[wp-hackers] Re: Removal Of Over 200 Themes?

Chris gaarai at gaarai.com
Fri Dec 12 21:42:23 GMT 2008

Well there's the rub Jeffro. They modified their terms of putting themes 
on the repository. If you check their terms, they added the following at 
the bottom:

    All themes are subject to review. Themes for sites that support
    "premium" (non-GPL or compatible) themes will not be approved.

I'm with you. If they wanted to do this, that's fine. Why did they do it 
so quietly, slip this bit of text in the terms, and then kick a bunch of 
people off of the repository? This wasn't just a "we're catching up on 
some overdue cleanup," this is a calculated attack against "premium" 
theme producers which has also involved innocent themers that play by 
the rules but didn't match with the politics at Automattic.

I'm all for Automattic doing whatever they want, but I want to know why 
they do it quietly. If they are truly doing it for the benefit of the 
community, shouldn't they get the community involved?

In closing, I have to share that this move by Automattic has me 
wondering about the future of my involvement with the community. Full 
disclosure, I work for iThemes, which you would know if you visit my 
blog. I have previously released three plugins on the repository, two of 
which are worth noting: WP Easy Uploader and WP Developer Assistant. I 
am also working on developing WP-Roadmap.com, a totally free service 
that attempts to help developers by mapping the structure of calls in 
WordPress. Should I now fear having my plugins dropped from the 
repository and having my WP Roadmap site blacklisted because of who I 
work for?

Chris Jean

Jeff Chandler wrote:
> Pete's situation as per the comment reference in Najots reply is very 
> interesting. What happened to Pete (if thats how it happened) is I 
> think out of line. In relation to the linking issue, here is the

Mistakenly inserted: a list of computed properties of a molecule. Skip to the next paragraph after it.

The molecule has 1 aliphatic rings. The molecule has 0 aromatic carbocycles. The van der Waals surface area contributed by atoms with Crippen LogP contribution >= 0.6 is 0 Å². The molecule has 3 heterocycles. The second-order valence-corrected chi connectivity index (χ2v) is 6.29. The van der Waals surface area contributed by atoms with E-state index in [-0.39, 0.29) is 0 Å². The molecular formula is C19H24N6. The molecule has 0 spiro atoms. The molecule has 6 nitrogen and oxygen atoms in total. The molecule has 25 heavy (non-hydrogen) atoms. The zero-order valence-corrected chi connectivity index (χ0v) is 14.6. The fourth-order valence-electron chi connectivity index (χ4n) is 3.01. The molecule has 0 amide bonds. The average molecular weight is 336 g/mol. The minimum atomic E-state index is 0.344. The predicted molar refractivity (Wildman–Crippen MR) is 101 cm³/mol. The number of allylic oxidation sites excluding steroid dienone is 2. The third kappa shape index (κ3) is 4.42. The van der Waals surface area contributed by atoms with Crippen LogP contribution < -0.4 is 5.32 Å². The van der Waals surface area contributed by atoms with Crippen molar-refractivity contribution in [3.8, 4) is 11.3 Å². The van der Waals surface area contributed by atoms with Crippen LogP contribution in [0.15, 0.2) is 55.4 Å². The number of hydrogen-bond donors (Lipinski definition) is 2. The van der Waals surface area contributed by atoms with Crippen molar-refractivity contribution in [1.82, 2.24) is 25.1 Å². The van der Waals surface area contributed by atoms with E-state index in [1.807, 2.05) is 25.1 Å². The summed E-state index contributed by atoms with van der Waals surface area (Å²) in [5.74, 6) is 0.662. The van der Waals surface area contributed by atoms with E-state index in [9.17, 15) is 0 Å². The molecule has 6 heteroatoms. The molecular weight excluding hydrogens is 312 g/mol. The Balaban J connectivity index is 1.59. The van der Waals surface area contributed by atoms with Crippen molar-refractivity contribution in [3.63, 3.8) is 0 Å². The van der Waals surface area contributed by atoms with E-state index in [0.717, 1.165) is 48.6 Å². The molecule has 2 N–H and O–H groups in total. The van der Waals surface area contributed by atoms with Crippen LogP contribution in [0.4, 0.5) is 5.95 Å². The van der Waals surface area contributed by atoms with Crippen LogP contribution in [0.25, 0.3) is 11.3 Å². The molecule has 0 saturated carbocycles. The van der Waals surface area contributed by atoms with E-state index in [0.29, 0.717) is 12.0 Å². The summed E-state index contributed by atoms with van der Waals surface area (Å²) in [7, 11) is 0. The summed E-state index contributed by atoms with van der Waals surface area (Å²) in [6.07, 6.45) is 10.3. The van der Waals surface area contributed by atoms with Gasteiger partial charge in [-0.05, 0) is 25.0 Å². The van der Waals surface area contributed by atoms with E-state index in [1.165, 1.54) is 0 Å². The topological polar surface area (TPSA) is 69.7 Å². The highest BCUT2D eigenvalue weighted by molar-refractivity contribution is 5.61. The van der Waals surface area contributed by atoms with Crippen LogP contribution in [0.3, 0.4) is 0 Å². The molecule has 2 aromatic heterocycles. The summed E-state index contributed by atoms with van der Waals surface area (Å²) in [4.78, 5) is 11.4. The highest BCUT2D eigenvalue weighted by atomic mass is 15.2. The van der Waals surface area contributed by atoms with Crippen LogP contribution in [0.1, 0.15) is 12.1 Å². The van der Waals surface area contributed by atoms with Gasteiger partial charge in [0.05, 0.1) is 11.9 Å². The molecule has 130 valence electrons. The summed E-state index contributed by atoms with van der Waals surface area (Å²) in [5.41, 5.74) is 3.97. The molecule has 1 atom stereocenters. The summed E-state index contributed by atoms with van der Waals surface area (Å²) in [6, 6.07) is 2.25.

> actual statement as part of the requirements to be hosted on the 
> repository.
> No hidden, paid or sponsored links in the theme. Links back to the 
> author's site are fine.
> What if the authors site happens to be a site that sells themes? I 
> mean, it's not paid, it's just that the theme author is releasing a 
> decent product for free to be used by anyone and the authors site just 
> happens to be a guy running his own pay-for-theme company? Wouldn't he 
> be considered the theme author in which case, fall in line with the 
> requirements?
> Jeremy Clarke wrote:
>> On Fri, Dec 12, 2008 at 3:44 PM, Navjot Singh 
>> <navjotjsingh at gmail.com> wrote:
>>> I don't understand this policy of removing theme of a author who 
>>> only shows
>>> ads of a premium theme. How does GPL violates in this case. Please 
>>> refer to
>>> http://www.jeffro2pt0.com/why-were-200-wordpress-themes-removed#comment-2952- 
>>> Adii's comment here on what I mean. A person whos releases a GPL theme
>>> but
>>> only uses a affiliate banner of a premium theme site - Does this also
>>> violates GPL in a way?
>> No, the paid links thing is a completely different issue from GPL.
>> It's a policy for inclusion in wordpress.org/extend (as i understand
>> it) because they want to keep quality high and avoid exploiters just
>> looking to make money by re-releasing existing themes with paid links.
>> You can be as commercial as you want with GPL code as long as you keep
>> the license attatched to your product. GPL-compliance and "no paid
>> links" are just two seperate qualifications to be in the theme/plugin
>> repositories.
> _______________________________________________
> wp-hackers mailing list
> wp-hackers at lists.automattic.com
> http://lists.automattic.com/mailman/listinfo/wp-hackers

More information about the wp-hackers mailing list